By sequencing and identifying genes in the genome of the potato, the consortium has, for the first time, tied specific potato genes to their functions. Resulting insights into the growth and development of potatoes may enable scientists and breeders to produce potatoes that are more nutritious, more disease resistant and less dependent on pesticides than conventional potatoes.
The potato is the world's number one non-grain food commodity, and serves as a primary source of energy for many poor people in developing countries. What's more, the popularity of the potato is expected to increase as the world's population soars. Therefore, by improving the nutritional value of potato crops and making potatoes easier to grow, scientists will increase the nutritional intake of a large and expanding population of potato-dependent people.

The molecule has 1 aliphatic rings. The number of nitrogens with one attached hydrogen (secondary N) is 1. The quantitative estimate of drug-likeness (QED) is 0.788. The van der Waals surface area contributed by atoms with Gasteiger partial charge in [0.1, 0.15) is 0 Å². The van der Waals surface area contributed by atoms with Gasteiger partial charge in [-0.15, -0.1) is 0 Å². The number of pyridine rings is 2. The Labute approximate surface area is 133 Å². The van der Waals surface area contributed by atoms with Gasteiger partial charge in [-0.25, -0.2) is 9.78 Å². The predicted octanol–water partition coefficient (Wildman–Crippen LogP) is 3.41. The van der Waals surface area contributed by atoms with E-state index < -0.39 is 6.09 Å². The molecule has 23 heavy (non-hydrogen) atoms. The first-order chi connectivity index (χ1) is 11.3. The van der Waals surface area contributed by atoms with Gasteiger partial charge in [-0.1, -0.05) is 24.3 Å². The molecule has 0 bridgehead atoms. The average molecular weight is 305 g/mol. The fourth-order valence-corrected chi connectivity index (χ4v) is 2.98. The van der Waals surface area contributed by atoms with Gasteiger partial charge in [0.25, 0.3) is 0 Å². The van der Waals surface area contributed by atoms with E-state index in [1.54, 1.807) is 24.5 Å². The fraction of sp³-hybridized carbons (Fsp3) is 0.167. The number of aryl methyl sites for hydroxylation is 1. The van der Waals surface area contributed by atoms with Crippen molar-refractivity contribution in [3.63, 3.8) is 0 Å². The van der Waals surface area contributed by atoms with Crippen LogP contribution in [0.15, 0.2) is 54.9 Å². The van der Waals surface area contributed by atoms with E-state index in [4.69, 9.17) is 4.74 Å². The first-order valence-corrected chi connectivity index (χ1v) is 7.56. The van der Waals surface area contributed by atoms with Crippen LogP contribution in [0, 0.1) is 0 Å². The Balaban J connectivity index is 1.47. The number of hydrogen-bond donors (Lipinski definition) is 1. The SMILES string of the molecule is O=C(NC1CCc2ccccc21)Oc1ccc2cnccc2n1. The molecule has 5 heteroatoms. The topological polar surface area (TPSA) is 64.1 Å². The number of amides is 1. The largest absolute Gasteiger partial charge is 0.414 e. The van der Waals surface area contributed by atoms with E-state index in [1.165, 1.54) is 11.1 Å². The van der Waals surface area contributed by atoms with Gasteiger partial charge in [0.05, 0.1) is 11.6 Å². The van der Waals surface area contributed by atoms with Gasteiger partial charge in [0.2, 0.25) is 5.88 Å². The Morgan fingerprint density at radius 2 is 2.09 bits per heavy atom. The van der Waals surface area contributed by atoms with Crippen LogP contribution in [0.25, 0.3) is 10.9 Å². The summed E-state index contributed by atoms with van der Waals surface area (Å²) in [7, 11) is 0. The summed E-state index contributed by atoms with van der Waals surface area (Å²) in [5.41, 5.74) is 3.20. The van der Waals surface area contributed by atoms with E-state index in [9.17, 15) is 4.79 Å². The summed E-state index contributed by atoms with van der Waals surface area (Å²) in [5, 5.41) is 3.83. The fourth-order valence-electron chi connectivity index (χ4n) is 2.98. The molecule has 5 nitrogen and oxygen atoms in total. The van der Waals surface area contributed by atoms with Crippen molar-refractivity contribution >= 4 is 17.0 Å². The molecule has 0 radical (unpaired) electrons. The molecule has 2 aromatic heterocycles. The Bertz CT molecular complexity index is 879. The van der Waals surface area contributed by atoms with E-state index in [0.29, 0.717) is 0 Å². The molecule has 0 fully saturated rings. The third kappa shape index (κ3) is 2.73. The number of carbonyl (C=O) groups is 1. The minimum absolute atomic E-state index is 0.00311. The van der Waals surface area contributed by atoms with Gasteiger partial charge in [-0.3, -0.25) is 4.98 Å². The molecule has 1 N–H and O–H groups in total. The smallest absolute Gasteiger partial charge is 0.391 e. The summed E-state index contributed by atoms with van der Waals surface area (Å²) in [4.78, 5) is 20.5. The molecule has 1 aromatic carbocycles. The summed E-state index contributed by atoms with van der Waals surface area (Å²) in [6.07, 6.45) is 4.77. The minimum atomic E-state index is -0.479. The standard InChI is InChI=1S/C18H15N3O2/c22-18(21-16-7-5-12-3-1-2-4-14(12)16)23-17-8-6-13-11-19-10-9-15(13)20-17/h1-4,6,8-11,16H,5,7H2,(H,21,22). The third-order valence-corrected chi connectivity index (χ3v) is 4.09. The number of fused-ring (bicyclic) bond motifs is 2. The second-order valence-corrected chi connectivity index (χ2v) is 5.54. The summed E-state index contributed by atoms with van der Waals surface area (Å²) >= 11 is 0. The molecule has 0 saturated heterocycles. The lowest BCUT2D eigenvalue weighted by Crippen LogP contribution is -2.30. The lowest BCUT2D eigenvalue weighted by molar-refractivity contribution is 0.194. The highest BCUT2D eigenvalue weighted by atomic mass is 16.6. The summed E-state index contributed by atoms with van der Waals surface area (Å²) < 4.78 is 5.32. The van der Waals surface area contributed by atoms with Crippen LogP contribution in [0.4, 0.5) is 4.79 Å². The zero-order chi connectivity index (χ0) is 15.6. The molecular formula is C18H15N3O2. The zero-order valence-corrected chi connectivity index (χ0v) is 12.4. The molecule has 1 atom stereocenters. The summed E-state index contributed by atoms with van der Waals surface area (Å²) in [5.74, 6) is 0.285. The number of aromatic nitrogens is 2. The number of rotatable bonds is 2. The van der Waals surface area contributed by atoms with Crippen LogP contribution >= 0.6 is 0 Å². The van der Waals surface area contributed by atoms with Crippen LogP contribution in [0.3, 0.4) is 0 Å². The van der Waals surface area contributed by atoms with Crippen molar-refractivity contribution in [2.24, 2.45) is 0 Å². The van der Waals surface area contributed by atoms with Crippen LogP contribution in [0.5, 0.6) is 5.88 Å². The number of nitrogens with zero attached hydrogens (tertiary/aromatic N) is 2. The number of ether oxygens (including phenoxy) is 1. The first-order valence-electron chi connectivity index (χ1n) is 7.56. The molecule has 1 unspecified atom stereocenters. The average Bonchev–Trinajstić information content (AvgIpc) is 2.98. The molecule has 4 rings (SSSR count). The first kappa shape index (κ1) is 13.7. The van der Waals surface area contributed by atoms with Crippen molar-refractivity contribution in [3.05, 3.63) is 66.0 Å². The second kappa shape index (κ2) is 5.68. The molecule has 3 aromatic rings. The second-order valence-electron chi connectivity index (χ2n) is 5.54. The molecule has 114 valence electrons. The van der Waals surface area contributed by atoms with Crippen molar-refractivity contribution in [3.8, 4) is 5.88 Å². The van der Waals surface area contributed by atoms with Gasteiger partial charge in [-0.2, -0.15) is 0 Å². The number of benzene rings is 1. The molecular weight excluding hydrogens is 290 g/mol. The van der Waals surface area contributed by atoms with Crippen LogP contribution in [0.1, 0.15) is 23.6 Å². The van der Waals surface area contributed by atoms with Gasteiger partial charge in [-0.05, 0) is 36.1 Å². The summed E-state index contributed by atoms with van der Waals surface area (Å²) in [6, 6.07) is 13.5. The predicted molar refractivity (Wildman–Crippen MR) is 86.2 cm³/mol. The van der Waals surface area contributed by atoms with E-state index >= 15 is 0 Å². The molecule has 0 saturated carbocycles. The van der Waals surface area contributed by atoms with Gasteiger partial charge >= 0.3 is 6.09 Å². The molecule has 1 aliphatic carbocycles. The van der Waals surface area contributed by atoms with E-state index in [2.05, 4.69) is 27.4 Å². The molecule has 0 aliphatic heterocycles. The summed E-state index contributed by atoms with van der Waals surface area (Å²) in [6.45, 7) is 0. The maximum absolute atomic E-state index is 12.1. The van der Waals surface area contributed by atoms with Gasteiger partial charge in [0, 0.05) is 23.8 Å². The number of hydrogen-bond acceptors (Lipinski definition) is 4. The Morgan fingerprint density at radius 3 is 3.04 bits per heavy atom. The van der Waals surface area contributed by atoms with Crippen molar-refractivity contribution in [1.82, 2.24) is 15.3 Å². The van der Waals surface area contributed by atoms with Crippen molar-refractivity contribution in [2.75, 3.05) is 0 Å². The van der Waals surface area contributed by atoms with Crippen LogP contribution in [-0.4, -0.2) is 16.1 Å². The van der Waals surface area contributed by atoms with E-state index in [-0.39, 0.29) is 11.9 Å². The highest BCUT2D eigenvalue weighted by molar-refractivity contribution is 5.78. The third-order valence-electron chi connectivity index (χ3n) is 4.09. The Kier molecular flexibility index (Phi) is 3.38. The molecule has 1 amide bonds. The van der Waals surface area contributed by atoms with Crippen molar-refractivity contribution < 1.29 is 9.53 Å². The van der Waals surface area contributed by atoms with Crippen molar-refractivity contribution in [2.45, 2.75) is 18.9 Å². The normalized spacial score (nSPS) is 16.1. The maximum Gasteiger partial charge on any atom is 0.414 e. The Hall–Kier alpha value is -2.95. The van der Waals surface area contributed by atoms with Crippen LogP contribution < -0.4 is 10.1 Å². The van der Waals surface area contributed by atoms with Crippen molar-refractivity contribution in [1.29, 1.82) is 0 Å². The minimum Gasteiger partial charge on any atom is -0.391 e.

The National Science Foundation funded the consortium's research, which was published online July 10 by the science journal Nature.
Potato crops are particularly popular in developing countries because they yield food quicker and require less land than any other major crop--major advantages in developing countries where pressure on land and water is fierce. In addition, potatoes can be grown in varied landscapes, including mountains, plains, plateaus and subtropical lowlands.
The consortium released a draft map of the potato genome in 2009. However, Robin Buell, a Michigan State University plant biologist who is a member of the consortium, explained, "since our initial release of the sequence in 2009, we have improved the quality, identified and analyzed the genes and analyzed the genetic basis for the biology of the potato and its tuber," which is the edible part of the potato.
For more information about the new genetic map of the potato, see Michigan State University's press release on honing the potato genome.
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